04 March 2015

The Lime

One thing you may not know about me is that I like to add a splash of lime to a variety of drinks. One summer when I was working on the farm I was really into bringing water with a bunch of wedged lemon and lime to work and I found it very refreshing. But I really struggle with wedging limes, so I don't have them as often as I would like to. I guess when I think about it's not really that difficult of a task, but it's a task I really do not like to do.

Another thing that you probably do know is that in one of my English classes we were reading WWI poetry. At first the poems were really celebratory about how great war is and how all of the young men should go to war. And then as the war dragged on, the poems became less celebratory and more about how it was the worst. One poem in particular referenced wheelbarrows full of lime to dust on bodies so they would stop smelling so much. In the middle of reading the poem, the professor interrupted herself and said, Just to be clear, everyone knows what lime is, right? And this awful student—really the worst male undergraduate English student anyone could ever imagine—put up his hand and in the most pompous manner imaginable said, Correct me if I'm wrong, but I believe 'lime' is a small, green citrus fruit. Can you imagine? Can you imagine that in the midst of WWI, limes were so plentiful that armies were trundling through the trenches full of rotting bodies and sprinkling them when lime juice? It's especially unbelievable because wedging a lime is so tedious that I can't imagine any of the soldiers would have time for it. Although I guess they might have juiced the limes in advanced and used spray bottles, but I don't even know if spray bottles were widely available during WWI—much less in the trenches.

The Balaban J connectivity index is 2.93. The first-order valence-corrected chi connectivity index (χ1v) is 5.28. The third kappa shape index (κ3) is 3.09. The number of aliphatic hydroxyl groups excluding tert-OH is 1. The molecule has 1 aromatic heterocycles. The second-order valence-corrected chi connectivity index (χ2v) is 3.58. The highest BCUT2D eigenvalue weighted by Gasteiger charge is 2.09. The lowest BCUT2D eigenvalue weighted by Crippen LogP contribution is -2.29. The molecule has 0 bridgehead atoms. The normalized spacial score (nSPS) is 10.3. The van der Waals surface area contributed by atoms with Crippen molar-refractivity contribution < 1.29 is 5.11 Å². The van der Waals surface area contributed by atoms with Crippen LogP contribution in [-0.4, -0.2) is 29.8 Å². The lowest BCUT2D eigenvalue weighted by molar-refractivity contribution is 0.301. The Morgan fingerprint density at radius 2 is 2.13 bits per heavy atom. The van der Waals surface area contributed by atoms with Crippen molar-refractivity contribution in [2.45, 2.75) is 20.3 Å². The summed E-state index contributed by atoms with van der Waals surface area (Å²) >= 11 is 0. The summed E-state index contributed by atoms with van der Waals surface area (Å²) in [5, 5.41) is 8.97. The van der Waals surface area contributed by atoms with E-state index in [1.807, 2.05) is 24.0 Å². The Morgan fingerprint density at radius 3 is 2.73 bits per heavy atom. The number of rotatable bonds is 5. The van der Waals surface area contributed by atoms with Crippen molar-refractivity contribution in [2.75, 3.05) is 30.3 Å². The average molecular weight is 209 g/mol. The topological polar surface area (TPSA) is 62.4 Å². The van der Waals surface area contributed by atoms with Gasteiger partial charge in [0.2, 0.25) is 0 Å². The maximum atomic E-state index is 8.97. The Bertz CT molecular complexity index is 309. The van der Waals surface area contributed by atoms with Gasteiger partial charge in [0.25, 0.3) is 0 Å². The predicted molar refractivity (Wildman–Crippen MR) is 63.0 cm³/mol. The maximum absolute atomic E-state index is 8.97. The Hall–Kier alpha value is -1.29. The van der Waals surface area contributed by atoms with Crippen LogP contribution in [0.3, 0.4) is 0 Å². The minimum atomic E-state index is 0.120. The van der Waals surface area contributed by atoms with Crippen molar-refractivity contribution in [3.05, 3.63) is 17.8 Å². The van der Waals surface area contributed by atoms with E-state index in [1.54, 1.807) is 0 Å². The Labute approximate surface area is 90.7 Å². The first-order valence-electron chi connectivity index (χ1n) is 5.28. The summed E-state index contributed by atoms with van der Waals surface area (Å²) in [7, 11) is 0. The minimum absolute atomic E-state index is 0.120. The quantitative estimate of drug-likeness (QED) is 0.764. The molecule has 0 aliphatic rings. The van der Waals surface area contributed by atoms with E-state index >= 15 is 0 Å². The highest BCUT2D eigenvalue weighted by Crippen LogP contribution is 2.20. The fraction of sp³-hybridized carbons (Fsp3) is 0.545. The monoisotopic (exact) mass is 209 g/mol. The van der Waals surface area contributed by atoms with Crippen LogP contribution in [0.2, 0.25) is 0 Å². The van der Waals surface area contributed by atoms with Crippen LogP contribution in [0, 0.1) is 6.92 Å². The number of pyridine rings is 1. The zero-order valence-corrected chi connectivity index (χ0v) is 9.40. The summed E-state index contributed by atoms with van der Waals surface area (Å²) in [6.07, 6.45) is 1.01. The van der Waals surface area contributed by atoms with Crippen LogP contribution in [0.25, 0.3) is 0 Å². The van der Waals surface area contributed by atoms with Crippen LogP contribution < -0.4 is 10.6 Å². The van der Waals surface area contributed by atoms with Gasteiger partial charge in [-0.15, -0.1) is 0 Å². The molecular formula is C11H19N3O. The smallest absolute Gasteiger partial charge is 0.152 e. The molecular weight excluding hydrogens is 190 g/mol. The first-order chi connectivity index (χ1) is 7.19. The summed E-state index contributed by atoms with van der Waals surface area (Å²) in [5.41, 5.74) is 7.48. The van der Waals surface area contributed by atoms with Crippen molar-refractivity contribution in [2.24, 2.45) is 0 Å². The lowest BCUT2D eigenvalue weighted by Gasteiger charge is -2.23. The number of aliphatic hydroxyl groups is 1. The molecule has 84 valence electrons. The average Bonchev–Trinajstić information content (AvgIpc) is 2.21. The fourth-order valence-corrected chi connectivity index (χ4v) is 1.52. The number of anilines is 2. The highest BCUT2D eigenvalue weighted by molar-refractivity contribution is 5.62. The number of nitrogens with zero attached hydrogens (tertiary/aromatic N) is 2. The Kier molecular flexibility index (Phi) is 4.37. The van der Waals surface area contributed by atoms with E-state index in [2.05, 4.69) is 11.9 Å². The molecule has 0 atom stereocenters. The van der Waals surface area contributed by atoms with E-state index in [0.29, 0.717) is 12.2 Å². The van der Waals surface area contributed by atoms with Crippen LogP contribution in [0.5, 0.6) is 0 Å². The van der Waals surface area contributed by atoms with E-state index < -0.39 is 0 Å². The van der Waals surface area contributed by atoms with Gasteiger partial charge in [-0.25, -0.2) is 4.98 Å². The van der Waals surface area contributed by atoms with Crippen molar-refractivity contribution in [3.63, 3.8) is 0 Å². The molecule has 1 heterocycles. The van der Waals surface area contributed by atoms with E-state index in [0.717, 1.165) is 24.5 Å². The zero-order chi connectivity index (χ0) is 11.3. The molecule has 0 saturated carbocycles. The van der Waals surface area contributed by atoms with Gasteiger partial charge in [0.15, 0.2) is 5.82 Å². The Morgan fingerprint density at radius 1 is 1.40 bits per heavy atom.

Hey. Lime.
Why you gotta take so much time?

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